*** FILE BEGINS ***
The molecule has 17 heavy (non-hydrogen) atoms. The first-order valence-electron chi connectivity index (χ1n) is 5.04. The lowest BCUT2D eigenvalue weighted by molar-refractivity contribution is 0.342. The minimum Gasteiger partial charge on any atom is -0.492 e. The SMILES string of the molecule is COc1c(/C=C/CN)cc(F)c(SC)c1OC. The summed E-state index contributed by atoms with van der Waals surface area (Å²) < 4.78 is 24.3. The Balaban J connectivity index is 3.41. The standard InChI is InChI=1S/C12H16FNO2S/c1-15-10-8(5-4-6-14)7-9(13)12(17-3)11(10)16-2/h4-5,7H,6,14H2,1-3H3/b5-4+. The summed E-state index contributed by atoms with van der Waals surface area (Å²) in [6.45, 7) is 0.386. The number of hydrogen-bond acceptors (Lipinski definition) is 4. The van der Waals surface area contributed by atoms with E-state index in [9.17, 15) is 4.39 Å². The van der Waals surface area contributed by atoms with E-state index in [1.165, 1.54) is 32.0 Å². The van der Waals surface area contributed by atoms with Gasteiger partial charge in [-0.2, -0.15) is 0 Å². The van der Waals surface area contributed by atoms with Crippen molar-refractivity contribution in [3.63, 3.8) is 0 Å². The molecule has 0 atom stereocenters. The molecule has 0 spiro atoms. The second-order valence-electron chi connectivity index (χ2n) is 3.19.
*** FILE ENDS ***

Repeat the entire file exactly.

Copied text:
The molecule has 17 heavy (non-hydrogen) atoms. The first-order valence-electron chi connectivity index (χ1n) is 5.04. The lowest BCUT2D eigenvalue weighted by molar-refractivity contribution is 0.342. The minimum Gasteiger partial charge on any atom is -0.492 e. The SMILES string of the molecule is COc1c(/C=C/CN)cc(F)c(SC)c1OC. The summed E-state index contributed by atoms with van der Waals surface area (Å²) < 4.78 is 24.3. The Balaban J connectivity index is 3.41. The standard InChI is InChI=1S/C12H16FNO2S/c1-15-10-8(5-4-6-14)7-9(13)12(17-3)11(10)16-2/h4-5,7H,6,14H2,1-3H3/b5-4+. The summed E-state index contributed by atoms with van der Waals surface area (Å²) in [6.45, 7) is 0.386. The number of hydrogen-bond acceptors (Lipinski definition) is 4. The van der Waals surface area contributed by atoms with E-state index in [9.17, 15) is 4.39 Å². The van der Waals surface area contributed by atoms with E-state index in [1.165, 1.54) is 32.0 Å². The van der Waals surface area contributed by atoms with Gasteiger partial charge in [-0.2, -0.15) is 0 Å². The van der Waals surface area contributed by atoms with Crippen molar-refractivity contribution in [3.63, 3.8) is 0 Å². The molecule has 0 atom stereocenters. The molecule has 0 spiro atoms. The second-order valence-electron chi connectivity index (χ2n) is 3.19.